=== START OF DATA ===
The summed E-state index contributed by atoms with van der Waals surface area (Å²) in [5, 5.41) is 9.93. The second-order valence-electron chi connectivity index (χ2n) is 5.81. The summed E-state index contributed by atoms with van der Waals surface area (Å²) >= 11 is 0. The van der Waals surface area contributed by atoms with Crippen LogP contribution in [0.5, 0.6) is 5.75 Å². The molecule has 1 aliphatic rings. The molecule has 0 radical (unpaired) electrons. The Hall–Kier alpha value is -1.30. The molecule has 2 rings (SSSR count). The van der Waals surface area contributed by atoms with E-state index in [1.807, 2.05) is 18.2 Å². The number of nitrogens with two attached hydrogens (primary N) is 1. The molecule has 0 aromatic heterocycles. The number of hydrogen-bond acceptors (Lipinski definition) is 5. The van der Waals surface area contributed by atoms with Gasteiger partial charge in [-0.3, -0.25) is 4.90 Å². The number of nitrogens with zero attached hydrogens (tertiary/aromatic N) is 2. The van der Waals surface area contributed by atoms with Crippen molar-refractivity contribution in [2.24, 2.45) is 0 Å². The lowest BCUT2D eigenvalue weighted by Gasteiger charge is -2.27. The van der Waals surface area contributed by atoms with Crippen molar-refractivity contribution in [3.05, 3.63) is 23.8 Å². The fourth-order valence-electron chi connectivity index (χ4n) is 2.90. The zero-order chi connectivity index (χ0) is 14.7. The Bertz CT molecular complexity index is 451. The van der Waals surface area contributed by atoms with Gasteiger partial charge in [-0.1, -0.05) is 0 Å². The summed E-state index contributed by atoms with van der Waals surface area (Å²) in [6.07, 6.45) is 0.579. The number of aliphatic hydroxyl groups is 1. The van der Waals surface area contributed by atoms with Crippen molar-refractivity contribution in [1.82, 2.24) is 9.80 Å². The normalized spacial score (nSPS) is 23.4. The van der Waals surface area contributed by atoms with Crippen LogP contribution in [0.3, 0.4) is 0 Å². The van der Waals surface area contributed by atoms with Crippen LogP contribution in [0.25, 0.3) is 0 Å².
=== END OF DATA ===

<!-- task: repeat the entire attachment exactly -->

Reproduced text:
The summed E-state index contributed by atoms with van der Waals surface area (Å²) in [5, 5.41) is 9.93. The second-order valence-electron chi connectivity index (χ2n) is 5.81. The summed E-state index contributed by atoms with van der Waals surface area (Å²) >= 11 is 0. The van der Waals surface area contributed by atoms with Crippen LogP contribution in [0.5, 0.6) is 5.75 Å². The molecule has 1 aliphatic rings. The molecule has 0 radical (unpaired) electrons. The Hall–Kier alpha value is -1.30. The molecule has 2 rings (SSSR count). The van der Waals surface area contributed by atoms with E-state index in [1.807, 2.05) is 18.2 Å². The number of nitrogens with two attached hydrogens (primary N) is 1. The molecule has 0 aromatic heterocycles. The number of hydrogen-bond acceptors (Lipinski definition) is 5. The van der Waals surface area contributed by atoms with Gasteiger partial charge in [-0.3, -0.25) is 4.90 Å². The number of nitrogens with zero attached hydrogens (tertiary/aromatic N) is 2. The van der Waals surface area contributed by atoms with Crippen molar-refractivity contribution in [2.24, 2.45) is 0 Å². The lowest BCUT2D eigenvalue weighted by Gasteiger charge is -2.27. The van der Waals surface area contributed by atoms with Crippen molar-refractivity contribution in [3.05, 3.63) is 23.8 Å². The fourth-order valence-electron chi connectivity index (χ4n) is 2.90. The zero-order chi connectivity index (χ0) is 14.7. The Bertz CT molecular complexity index is 451. The van der Waals surface area contributed by atoms with Gasteiger partial charge in [-0.1, -0.05) is 0 Å². The summed E-state index contributed by atoms with van der Waals surface area (Å²) in [6.07, 6.45) is 0.579. The number of aliphatic hydroxyl groups is 1. The van der Waals surface area contributed by atoms with Crippen molar-refractivity contribution in [1.82, 2.24) is 9.80 Å². The normalized spacial score (nSPS) is 23.4. The van der Waals surface area contributed by atoms with Crippen LogP contribution in [0.3, 0.4) is 0 Å². The van der Waals surface area contributed by atoms with Crippen LogP contribution in [0.25, 0.3) is 0 Å².